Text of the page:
Saudi, Russia press on with oil cut deal at G-20 talks, US offers help

Saudi Arabia's Energy Minister Abdulaziz bin Salman (thrid left) chairs a virtual meeting of G-20 oil ministers in Riyadh. PHOTO: AFP
Canada's Seamus O’Regan (above) spoke to reporters via teleconference shortly after the meeting ended. PHOTO: REUTERS

MOSCOW/LONDON/DUBAI (REUTERS) - Top oil nations pushed to finalise a deal on sweeping oil cuts at Group of 20 (G-20) talks on Friday (April 10) to lift prices slammed by the coronavirus crisis with Russia and Saudi Arabia taking the lion's share and the United States showing unusual willingness to help out.

Riyadh, Moscow and its allies, which make up the informal Opec+ group, had forged a pact to curb crude production by the equivalent of 10 per cent of global supplies in marathon talks on Thursday and said they wanted others to cut a further 5 per cent.

But efforts to conclude the Opec+ deal hit the buffers when Mexico insisted it would only cut its output by a quarter of the amount demanded by Opec+, although Mexico's president said Washington had offered to make extra cuts on his behalf.

President Donald Trump, who had threatened Saudi Arabia with oil tariffs if it didn't fix the oversupply problem, said the United States would help Mexico by picking up "some of the slack", although he said Washington expected to be reimbursed.

He did not say how this would work.

Oil markets were closed on Friday when the G-20 energy ministers held a video conference, hosted by Saudi Arabia.

But prices failed to rally after Thursday's talks on cuts, because even an unprecedented cut of 15 per cent in global supplies would still leave a huge overhang when demand has plunged 30 per cent.

Measures to curb the spread of the coronavirus have destroyed demand for fuel and driven down oil prices, straining budgets of oil producers and hammering the US shale industry which is more vulnerable to low prices due to its higher costs.

"We call on all nations to use every means at their disposal to help reduce the surplus," US Energy Secretary Dan Brouillette told the G-20 talks.

The Opec+ pact, which was conditional on Mexico signing up, would see 10 million barrels per day (bpd) of oil removed.

Russian energy minister Alexander Novak and Opec+ sources have called for an additional five million bpd to be withdrawn by the United States and others.

Norway and Canada, both outside Opec+, have suggested they could cut if the deal was implemented.

Russia said Canada could cut up to one million bpd, however, Canada's Natural Resources Minister Seamus O'Regan said ministers at the G-20 talks agreed on the need for oil price stability but did not discuss "numbers" for production cuts.

Brouillette said US oil output could fall by between two million and three million bpd by the end of 2020. Although not a formal cut, it represents a bigger drop over a shorter period of time than US officials previously indicated.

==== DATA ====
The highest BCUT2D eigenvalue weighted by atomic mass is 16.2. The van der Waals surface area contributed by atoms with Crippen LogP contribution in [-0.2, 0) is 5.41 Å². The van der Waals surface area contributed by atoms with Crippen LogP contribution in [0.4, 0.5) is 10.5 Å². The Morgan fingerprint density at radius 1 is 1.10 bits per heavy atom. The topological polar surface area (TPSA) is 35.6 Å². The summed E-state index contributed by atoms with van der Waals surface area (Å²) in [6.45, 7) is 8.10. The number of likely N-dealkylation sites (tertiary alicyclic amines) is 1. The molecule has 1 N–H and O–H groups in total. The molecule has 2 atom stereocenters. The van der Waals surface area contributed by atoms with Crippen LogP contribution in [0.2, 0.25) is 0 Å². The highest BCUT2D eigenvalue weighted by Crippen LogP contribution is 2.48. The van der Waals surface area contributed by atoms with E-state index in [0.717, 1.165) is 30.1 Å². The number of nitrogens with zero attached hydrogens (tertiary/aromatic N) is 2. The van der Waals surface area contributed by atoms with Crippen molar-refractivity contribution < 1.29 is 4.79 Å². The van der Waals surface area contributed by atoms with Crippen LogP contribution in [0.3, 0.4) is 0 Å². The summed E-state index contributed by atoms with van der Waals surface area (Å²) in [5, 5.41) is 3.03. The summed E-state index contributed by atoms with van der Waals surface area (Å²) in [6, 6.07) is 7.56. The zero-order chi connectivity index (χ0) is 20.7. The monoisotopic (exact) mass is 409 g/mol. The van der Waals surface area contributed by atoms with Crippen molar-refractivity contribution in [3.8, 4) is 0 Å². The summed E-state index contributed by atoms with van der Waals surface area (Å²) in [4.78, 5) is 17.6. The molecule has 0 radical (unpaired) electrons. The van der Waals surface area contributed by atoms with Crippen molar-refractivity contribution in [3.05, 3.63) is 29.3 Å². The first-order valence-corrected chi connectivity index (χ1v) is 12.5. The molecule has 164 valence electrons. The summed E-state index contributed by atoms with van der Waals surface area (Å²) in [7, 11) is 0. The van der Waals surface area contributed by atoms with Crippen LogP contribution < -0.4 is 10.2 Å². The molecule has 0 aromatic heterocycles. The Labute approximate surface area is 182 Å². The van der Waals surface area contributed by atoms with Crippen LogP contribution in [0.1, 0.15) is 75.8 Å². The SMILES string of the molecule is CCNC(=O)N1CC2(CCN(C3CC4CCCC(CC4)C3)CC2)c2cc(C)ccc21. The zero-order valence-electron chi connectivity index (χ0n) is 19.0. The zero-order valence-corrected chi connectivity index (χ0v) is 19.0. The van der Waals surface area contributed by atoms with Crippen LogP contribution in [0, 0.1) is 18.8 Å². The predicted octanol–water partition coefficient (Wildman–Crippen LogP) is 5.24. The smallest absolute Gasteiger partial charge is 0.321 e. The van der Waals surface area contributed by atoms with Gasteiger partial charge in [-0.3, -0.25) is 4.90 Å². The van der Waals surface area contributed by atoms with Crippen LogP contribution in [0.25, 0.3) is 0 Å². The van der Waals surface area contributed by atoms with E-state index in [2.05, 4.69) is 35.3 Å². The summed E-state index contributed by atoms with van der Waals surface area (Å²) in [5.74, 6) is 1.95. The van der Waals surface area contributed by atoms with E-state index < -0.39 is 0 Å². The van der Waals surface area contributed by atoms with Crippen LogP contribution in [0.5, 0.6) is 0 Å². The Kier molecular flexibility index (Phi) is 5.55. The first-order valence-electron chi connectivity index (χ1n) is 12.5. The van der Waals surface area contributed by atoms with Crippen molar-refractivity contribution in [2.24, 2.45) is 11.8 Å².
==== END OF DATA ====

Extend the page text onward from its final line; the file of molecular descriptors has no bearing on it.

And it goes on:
Kremlin spokesman Dmitry Peskov said action involving others was "unavoidable", even though he acknowledged US law barred American producers from joining any price cartel.

Trump and Russian President Vladimir Putin held talks on Friday that included discussing the energy market.


Mexican President Andres Manuel Lopez Obrador said Trump agreed to help by cutting more US output after Mexico offered Opec+ a cut of just 100,000 bpd, not the 400,000 bpd demanded.

Lopez Obrador said Trump had "very generously said to me that they were going to help us with the additional 250,000 (bpd) to what they are going to contribute."

Mexico, which has long been in a standoff with Washington over Trump's plan to build a wall between the two countries, cares less about low oil prices and more about volume because of its hedging programme, which protects it against price falls.

The head of the International Energy Agency, Fatih Birol, said importing countries could offer some support to the market by making extra purchases of crude for strategic reserves.

Brouillette also said the United States would help demand by opening its strategic reserve to store as much oil as possible.

But there is only so much importers can buy when the world's storage capacity on land and at sea is rapidly filling up.

The crisis in the oil market has pushed Russia and Saudi Arabia to patch up differences after their acrimonious Opec+ meeting in March where a dispute over how best to tackle falling prices led them to scrap their existing pact on production restraint that had helped balance the market for three years.

The new Opec+ deal envisaged all members reducing output by 23 per cent, with Saudi Arabia and Russia each cutting 2.5 million bpd and Iraq cutting over one million bpd in May and June.

Riyadh and Moscow agreed that their cuts would both be calculated from an October 2018 baseline of 11 million bpd, even though Saudi supplies surged to 12.3 million bpd this April.

Under the plans, Opec+ would ease cuts to eight million bpd from July to December and relax them further to six million bpd between January 2021 and April 2022, Opec+ documents showed.

UBS said the cuts were still not enough.

"We still see Brent falling to US$20 per barrel or lower in the second quarter of 2020," it said.

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